Money matters to consider before going it alone

Today there are some 1.9 million freelancers in the UK – they represent a flexible resource all keen to work for themselves and it is no surprise that even more people are taking the plunge and setting up on their own.

Image via Shutterstock
Image via Shutterstock

But going it alone brings with it a host of questions and it is their appetite for information about how to set up and how to work as a freelancer that has helped Dave Chaplin, CEO and founder of ContractorCalculator to attract over 100,000 visitors, all freelancers and contractors, to his web site each month.

Here he looks at money matters for anyone thinking of going freelance and offers some advice.

Can you afford to go freelance?

Before you hand in your notice be sure that you could survive based on the assumption that it might take between two and four months to win your first client or contract. If you work in a high demand sector you could find a role within days or weeks.

Most freelancers would advise you to build up a fund of six month’s living expenses to cope with the unexpected and of course because you will be earning much more, possibly double, saving six months money may only take you six months.

Calculate your monthly outgoings and bear in mind the timings of those payments. You might finish work and get a month’s money and you might get a contract where you’re paid weekly. If you are paid monthly remember you’ll have to work the whole month and then invoice which could take another thirty days. So be prepared and have some savings to help tide you over for the first few months.

Find a trusted adviser

A good accountant will give you peace of mind that your financial affairs are in proper order. Select an accountant who has a track record of managing the financial affairs of freelancers and contractors and has professional qualifications from a recognised accounting body.

More and more people are opting to manage their own finances by choosing an online cloud accounting package and then choose an accountant who can support that package. Or you can choose an accountant who has their own online solution.

Setting up as a limited company

Creating and running a limited company may seem daunting but it does not have to be onerous and can be quick, inexpensive and easy. The limited company is an organisation that is called a ‘moral person’ in law.

Your company makes or loses money, can acquire debt and pay taxes all by itself, just like a physical person. Understanding this is important, because it explains why the legal formation of a limited company works the way it does.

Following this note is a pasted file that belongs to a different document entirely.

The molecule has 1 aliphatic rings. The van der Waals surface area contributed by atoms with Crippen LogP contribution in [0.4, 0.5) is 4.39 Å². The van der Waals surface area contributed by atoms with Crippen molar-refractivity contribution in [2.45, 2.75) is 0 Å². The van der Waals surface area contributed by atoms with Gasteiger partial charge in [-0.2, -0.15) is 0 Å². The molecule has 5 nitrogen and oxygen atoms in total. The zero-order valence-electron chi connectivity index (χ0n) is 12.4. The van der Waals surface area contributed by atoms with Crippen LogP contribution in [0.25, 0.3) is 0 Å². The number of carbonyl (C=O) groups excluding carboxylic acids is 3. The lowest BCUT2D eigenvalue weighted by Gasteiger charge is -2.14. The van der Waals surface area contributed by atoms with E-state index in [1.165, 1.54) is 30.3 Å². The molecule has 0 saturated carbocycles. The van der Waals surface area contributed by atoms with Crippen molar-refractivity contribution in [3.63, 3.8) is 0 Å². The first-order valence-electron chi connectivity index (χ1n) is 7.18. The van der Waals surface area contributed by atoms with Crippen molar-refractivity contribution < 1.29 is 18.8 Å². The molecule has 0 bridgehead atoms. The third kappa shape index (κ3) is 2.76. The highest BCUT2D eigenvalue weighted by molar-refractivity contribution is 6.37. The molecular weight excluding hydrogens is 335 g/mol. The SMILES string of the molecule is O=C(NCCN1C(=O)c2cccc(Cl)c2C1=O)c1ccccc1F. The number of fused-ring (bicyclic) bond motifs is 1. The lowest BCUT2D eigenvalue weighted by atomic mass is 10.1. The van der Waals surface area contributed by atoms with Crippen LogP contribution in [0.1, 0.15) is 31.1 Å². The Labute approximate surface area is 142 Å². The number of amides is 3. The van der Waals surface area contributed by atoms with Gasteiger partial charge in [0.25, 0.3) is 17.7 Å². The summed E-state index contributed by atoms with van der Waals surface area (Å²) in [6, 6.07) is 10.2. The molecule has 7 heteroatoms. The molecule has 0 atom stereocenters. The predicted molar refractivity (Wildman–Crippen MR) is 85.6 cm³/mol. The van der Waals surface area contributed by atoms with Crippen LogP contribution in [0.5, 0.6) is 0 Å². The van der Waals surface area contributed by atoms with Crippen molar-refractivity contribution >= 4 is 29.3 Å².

Just as a baby is registered in the birth rolls when it is born, a company is registered in the official list of companies when you start it and Companies House keeps this list.

Your accountant will be able to advise you on registering your company and the tax implications of the structure you operate under.

Protecting yourself

You might want to consider business insurance and personal insurance policies when you start out on your own and there are many insurance providers who specialise in insurance for contractors and freelancers.

Professional indemnity insurance is designed to cover you if ever a client decides to take action over an error or perceived error. It provides defence fees and possibly a payout to the client if professional negligence is proved.

You may consider this is a small risk and unnecessary. However many agents and clients will require it as part of your contract.

On the personal front as a freelancer or contractor when you can’t work because of an accident or if you are ill you don’t have the benefits available to permanent employees. You may therefore want to consider health insurance, critical illness cover and life cover.

Negotiating a mortgage

There are many specialist financial advisors you can talk to who understand how professional contractors work and have relationships with lenders who will lend to you based on a multiple of your annualised contract rate without the need for 3-5 years of accounts.

If you try to secure a mortgage via a “High Street” bank or building society you will probably be asked for at least three years accounts. This not only makes things impossible for first time contractors, but can also cause a stumbling block for existing contractors who access their income via company dividends.

Fortunately, the landscape has changed over the last decade, with more lenders understanding how contractors work.

There are now many more lenders that are prepared to underwrite loans to contractors based on an annualised multiple of their daily contract rate. It is no longer necessary to have three to five years of proven accounts or earnings to secure a mortgage.

Go for it

Whilst we might be in times of uncertainty following Britain’s decision to leave the EU this will present opportunities for freelancers and contractors. Companies, which might not be keen to take on permanent staff, will turn to freelancers for support as they provide a low risk alternative to employees in uncertain times.

So, if you are thinking of making the move now is as good a time as any.

About the Author:

Dave Chaplin is the founder and CEO of ContractorCalculator an online resource for contractors, freelancers and the self-employed that has become the expert guide to contracting since it was launched in 2004.


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